It was the day after Dussera in Varanasi last year. Around 2.00 pm. I had just returned to my hotel at Chausatti Ghat on the banks of the River Ganga after a morning at Sarnath and then wandering and photographing in the alleys near my hotel. As I entered my room, I heard the sounds of drum beats and conch shells. In a place like Varanasi, this really should not have been unusual, and besides it was the festive season. But 2.00 in the afternoon was rather unusual for such sounds.
I grabbed my camera and rushed to the balcony. As I peered over the railing of my 3rd floor balcony, I saw a group of people bringing idols for visarjan (immersion).
I was a little surprised as, traditionally, Durga visarjan should have ended the previous day that is, on Dussera. But as the hotel manager told me later, the ghats along the Ganges get extremely crowded on Dussera day, leading to some visarjans taking place even 2–3 days after Dussera !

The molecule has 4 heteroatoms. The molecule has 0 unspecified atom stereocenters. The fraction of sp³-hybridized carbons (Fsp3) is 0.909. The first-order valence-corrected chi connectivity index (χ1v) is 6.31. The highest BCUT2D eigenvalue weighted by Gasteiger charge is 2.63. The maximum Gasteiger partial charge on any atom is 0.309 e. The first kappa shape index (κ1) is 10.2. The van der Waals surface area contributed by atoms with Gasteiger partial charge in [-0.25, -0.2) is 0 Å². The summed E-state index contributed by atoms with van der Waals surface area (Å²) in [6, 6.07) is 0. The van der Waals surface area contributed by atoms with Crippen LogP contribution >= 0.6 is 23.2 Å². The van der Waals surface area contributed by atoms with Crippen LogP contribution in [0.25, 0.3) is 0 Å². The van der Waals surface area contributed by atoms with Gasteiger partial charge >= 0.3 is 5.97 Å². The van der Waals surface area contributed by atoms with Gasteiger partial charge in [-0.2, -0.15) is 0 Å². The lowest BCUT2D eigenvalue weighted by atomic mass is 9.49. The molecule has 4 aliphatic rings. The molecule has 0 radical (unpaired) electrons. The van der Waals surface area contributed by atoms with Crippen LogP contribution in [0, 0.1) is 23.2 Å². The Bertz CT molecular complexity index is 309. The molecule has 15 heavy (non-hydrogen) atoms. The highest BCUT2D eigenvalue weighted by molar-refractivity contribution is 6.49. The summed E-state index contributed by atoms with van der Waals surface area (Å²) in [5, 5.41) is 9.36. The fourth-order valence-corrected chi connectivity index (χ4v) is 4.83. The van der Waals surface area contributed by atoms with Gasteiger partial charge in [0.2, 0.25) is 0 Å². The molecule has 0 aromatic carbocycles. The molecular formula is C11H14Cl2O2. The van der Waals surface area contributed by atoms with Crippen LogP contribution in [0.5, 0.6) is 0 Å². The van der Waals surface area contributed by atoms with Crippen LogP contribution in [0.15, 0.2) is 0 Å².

This was a small group of about 20 people and they had 6 murtis or idols for the visarjan — Durga, Lakshmi, Saraswati, Ganesha, Kartikeya and Mahishasur. With a lot of singing and dancing and drum beating and conch blowing, the idols were brought down the steps and laid out in a row.
Once they were all laid out, it was time to conduct the final puja before they were loaded on to the boat to be taken mid stream for the visarjan. That is when it was discovered that the priest was missing and a lot of shouting and gesticulating and beckoning happened…
… while the idols and the people and the boat (not in picture) waited.
And then, suddenly, without warning my camera batteries died on me, which meant I could not record the tongue lashing the priest received when he arrived, or the puja, or the loading of the idols and people into the boat (seen in the second picture), or the actual visarjan itself.
It was a beautiful and simple ceremony, accompanied by soulful music and chanting. And a ceremony that remains so vivid even after so many months.
Happy Dussera, dear reader